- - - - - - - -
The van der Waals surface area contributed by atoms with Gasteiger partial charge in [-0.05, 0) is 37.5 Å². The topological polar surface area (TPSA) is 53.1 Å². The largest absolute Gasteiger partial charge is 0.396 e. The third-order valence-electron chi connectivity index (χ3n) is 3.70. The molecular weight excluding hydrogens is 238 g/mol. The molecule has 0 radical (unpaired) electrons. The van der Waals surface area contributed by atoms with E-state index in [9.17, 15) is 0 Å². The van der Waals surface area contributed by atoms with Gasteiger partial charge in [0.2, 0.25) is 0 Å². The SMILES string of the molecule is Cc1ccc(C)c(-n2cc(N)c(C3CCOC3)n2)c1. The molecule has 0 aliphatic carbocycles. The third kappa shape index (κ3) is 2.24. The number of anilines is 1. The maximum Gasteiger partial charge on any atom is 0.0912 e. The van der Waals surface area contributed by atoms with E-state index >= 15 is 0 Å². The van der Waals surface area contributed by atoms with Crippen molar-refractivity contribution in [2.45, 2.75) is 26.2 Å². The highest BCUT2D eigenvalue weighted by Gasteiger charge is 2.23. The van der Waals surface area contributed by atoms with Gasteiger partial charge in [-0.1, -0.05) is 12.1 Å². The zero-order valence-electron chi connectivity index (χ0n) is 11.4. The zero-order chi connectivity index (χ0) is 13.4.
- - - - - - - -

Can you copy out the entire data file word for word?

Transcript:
The van der Waals surface area contributed by atoms with Gasteiger partial charge in [-0.05, 0) is 37.5 Å². The topological polar surface area (TPSA) is 53.1 Å². The largest absolute Gasteiger partial charge is 0.396 e. The third-order valence-electron chi connectivity index (χ3n) is 3.70. The molecular weight excluding hydrogens is 238 g/mol. The molecule has 0 radical (unpaired) electrons. The van der Waals surface area contributed by atoms with E-state index in [9.17, 15) is 0 Å². The van der Waals surface area contributed by atoms with Gasteiger partial charge in [0.2, 0.25) is 0 Å². The SMILES string of the molecule is Cc1ccc(C)c(-n2cc(N)c(C3CCOC3)n2)c1. The molecule has 0 aliphatic carbocycles. The third kappa shape index (κ3) is 2.24. The number of anilines is 1. The maximum Gasteiger partial charge on any atom is 0.0912 e. The van der Waals surface area contributed by atoms with E-state index >= 15 is 0 Å². The van der Waals surface area contributed by atoms with Crippen molar-refractivity contribution in [2.45, 2.75) is 26.2 Å². The highest BCUT2D eigenvalue weighted by Gasteiger charge is 2.23. The van der Waals surface area contributed by atoms with Gasteiger partial charge in [-0.1, -0.05) is 12.1 Å². The zero-order valence-electron chi connectivity index (χ0n) is 11.4. The zero-order chi connectivity index (χ0) is 13.4.